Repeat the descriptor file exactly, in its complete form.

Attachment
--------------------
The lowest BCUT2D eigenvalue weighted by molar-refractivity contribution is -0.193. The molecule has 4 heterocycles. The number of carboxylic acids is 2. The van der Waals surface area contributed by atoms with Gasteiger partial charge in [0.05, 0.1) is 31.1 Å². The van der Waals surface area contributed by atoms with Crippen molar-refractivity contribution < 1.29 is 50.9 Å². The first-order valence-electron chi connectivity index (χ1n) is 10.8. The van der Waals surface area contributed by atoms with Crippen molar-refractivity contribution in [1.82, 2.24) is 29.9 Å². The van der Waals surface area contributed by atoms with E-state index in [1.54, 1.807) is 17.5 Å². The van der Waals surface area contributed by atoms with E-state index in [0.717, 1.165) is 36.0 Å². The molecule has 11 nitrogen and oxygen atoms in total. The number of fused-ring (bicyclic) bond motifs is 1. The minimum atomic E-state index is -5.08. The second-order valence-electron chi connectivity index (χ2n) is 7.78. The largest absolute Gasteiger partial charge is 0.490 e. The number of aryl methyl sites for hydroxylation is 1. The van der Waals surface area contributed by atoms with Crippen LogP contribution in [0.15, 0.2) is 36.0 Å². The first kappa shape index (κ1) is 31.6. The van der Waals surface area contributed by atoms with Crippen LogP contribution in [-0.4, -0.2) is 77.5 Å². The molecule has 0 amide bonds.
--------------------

The lowest BCUT2D eigenvalue weighted by molar-refractivity contribution is -0.193. The molecule has 4 heterocycles. The number of carboxylic acids is 2. The van der Waals surface area contributed by atoms with Gasteiger partial charge in [0.05, 0.1) is 31.1 Å². The van der Waals surface area contributed by atoms with Crippen molar-refractivity contribution < 1.29 is 50.9 Å². The first-order valence-electron chi connectivity index (χ1n) is 10.8. The van der Waals surface area contributed by atoms with Crippen molar-refractivity contribution in [1.82, 2.24) is 29.9 Å². The van der Waals surface area contributed by atoms with E-state index in [1.54, 1.807) is 17.5 Å². The van der Waals surface area contributed by atoms with E-state index in [0.717, 1.165) is 36.0 Å². The molecule has 11 nitrogen and oxygen atoms in total. The number of fused-ring (bicyclic) bond motifs is 1. The minimum atomic E-state index is -5.08. The second-order valence-electron chi connectivity index (χ2n) is 7.78. The largest absolute Gasteiger partial charge is 0.490 e. The number of aryl methyl sites for hydroxylation is 1. The van der Waals surface area contributed by atoms with Crippen LogP contribution in [0.15, 0.2) is 36.0 Å². The first kappa shape index (κ1) is 31.6. The van der Waals surface area contributed by atoms with Crippen LogP contribution in [-0.4, -0.2) is 77.5 Å². The molecule has 0 amide bonds.